Sunday, June 04, 2006

A Dare

I have a simple dare. In fact, it's a triple dog dare to all developers. Are your ready? Here it is:

Stop using the same examples to show how great your favorite technology is.

Programming in general has "Hello, World" and every beginning programming book uses it. Even worse is the heavy use of "foo bar" in all its forms. Used to be cute, but not any more.

But, the worse by far is the fibonacci sequence used by every beginning functional programming article to prove the elegance of recursion or functional pattern matching. Come on. There are examples that prove it much better (pick anything in the real world). And that leads me to the final one...

ATMs are used as the example in almost every book in OO design. It's played to death and no longer interesting. Certainly, there's better examples than that out there now, right? And no, don't continue with the bowling example. It's already a cliche in all of the agile books.

Computer science is an exciting field filled with untapped potential and great ideas. But, cliched examples, while good for comparisons, fall flat in their simplicity. Fibonacci doesn't show the elegance obtained from functional programming. Much like showing that you can create a function to add one to prove the elegance of closures. I think a meatier example grounded in the real world will excite the reader much more. This is my dare. Dare to write an original example that makes me realize how clever you are and not @#$%^& ANOTHER FIBONACCI EXAMPLE?!


Andrés said...

Interestingly, mathematics suffers from the same disease. Typically, books will describe all this beautiful theory and finish it off with the next to simplest possible example or application. No good.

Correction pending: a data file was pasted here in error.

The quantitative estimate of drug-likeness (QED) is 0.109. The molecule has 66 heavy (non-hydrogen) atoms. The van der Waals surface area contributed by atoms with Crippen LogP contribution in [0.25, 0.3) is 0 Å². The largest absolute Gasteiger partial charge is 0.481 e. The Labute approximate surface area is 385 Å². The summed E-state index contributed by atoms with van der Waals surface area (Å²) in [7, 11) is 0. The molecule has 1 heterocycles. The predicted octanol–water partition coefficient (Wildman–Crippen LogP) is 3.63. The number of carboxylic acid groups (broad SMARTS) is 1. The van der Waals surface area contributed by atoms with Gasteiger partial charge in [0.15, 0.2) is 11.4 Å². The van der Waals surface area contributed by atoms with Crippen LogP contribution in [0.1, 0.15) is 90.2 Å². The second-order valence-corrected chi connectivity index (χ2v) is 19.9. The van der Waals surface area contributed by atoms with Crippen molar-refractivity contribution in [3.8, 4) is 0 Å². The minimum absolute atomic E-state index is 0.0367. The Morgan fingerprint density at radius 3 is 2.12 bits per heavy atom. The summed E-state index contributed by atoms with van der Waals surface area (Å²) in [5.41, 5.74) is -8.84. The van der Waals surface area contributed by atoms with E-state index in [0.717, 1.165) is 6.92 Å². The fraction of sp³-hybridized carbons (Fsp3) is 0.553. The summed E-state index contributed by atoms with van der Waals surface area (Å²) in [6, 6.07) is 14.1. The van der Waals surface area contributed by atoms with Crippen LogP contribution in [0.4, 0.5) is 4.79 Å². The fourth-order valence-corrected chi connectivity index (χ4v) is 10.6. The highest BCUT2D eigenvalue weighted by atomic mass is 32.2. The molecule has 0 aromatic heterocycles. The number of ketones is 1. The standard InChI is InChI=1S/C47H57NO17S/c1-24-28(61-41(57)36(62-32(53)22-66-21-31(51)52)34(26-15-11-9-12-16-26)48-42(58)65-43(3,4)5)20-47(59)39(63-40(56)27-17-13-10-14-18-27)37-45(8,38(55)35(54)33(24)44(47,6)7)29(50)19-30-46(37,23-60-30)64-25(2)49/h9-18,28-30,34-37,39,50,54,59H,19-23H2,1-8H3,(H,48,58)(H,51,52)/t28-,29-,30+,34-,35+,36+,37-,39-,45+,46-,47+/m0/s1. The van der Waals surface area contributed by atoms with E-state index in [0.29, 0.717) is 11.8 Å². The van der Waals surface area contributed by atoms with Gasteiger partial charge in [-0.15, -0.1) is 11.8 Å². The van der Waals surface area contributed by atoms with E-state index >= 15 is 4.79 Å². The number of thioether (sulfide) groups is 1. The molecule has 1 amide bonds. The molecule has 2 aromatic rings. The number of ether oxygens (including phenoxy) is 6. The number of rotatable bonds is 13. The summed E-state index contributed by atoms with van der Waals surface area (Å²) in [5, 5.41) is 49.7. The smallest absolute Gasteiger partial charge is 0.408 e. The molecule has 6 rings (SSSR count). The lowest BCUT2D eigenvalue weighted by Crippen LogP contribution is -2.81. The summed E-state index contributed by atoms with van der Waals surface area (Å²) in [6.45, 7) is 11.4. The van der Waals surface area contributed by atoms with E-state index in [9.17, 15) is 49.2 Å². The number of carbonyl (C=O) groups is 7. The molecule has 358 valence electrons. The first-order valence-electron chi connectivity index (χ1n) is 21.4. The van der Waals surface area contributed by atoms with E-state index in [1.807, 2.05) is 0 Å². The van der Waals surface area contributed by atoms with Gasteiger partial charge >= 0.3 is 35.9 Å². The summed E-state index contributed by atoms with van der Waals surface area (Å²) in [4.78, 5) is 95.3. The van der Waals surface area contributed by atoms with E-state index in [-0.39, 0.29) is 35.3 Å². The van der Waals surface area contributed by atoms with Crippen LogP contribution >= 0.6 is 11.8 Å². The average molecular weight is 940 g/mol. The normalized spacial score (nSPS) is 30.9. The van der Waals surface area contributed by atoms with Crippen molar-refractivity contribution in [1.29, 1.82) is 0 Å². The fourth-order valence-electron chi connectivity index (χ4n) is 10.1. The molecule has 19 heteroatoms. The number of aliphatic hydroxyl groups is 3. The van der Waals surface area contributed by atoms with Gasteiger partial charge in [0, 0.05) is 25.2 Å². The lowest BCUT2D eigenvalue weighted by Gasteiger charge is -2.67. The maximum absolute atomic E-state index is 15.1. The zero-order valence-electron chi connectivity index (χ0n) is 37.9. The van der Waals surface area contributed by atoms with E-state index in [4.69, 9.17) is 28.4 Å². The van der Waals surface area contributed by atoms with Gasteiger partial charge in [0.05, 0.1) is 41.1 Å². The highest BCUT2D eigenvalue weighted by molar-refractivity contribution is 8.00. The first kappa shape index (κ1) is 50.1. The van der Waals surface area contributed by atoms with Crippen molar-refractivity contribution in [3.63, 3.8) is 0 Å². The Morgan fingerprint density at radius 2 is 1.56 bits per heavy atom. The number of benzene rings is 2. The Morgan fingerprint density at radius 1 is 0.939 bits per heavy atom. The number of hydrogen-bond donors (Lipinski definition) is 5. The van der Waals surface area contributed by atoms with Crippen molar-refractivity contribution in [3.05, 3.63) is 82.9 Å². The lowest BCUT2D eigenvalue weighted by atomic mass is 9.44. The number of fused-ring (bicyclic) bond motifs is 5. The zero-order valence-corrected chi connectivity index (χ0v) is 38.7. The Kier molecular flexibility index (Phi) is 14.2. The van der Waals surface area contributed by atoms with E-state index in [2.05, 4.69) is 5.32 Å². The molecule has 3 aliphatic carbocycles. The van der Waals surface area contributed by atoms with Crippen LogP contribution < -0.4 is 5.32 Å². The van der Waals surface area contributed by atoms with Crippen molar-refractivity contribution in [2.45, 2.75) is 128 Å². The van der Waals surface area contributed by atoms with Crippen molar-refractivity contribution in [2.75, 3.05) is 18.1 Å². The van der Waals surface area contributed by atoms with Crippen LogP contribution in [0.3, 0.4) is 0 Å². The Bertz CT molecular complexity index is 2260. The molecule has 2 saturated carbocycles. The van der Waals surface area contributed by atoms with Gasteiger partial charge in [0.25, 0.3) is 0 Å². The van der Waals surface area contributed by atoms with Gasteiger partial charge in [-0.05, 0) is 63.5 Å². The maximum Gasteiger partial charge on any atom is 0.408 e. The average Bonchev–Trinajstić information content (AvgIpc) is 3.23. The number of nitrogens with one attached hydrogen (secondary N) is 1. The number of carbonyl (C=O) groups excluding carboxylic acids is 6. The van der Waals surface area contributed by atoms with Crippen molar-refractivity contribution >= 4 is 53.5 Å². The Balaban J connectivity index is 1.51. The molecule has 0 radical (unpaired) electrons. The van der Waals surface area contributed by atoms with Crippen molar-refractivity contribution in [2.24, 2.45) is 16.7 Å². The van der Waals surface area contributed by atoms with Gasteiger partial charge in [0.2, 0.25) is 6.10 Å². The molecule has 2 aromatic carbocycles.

Andrés said...

Also, it would be much more interesting to show how some of the properties of the Fibonacci sequence could be used to calculate very large F numbers quite efficiently. For example, it is well known that

F(a+b) = F(a+1) F(b) + F(a) F(b-1)

This may say nothing at first, until you want to calculate F(n) and break n in halves. Assuming n = 2k, then

F(n) = F(k+k) = F(k+1) F(k) + F(k) F(k-1)


F(n) = F(k) (F(k+1) + F(k-1))

So if you break n in "good" values of k, you can cache those triplets around say powers of two, and then you're cooking with gas.

A long time ago, I had implemented fibonacci as the naive sum of terms, and F16525 took so long I had to stop it. With this new algorithm, it took only 10 seconds the first time, and 1.5 seconds the next time. Simple examples also hide this kind of stuff away.

Think, Luke... use the force but do not be brute!

Andrés said...

And if memory serves right, this is how I found that

F(p^n) ? p (100)

Some friends extended the full precision calculator into a mod calculator, applied the mu and lamdba algorithm as shown in Knuth's books, and found that there were MANY OTHER SUCH CONGRUENCES...

Larry A. Brodahl said...

There's an online book "" that has a decent example of recusion. The example on recursion is to print a check amount as text. i.e: $10.00 prints as Ten Dollars and zero cents.

I haven't looked closely at the code, but there ya go. A non-Fibonacci example.

Larry A. Brodahl said...

Contains a reasonable example of recursion in the chapter titled PROGRAMMING WITH RECURSION.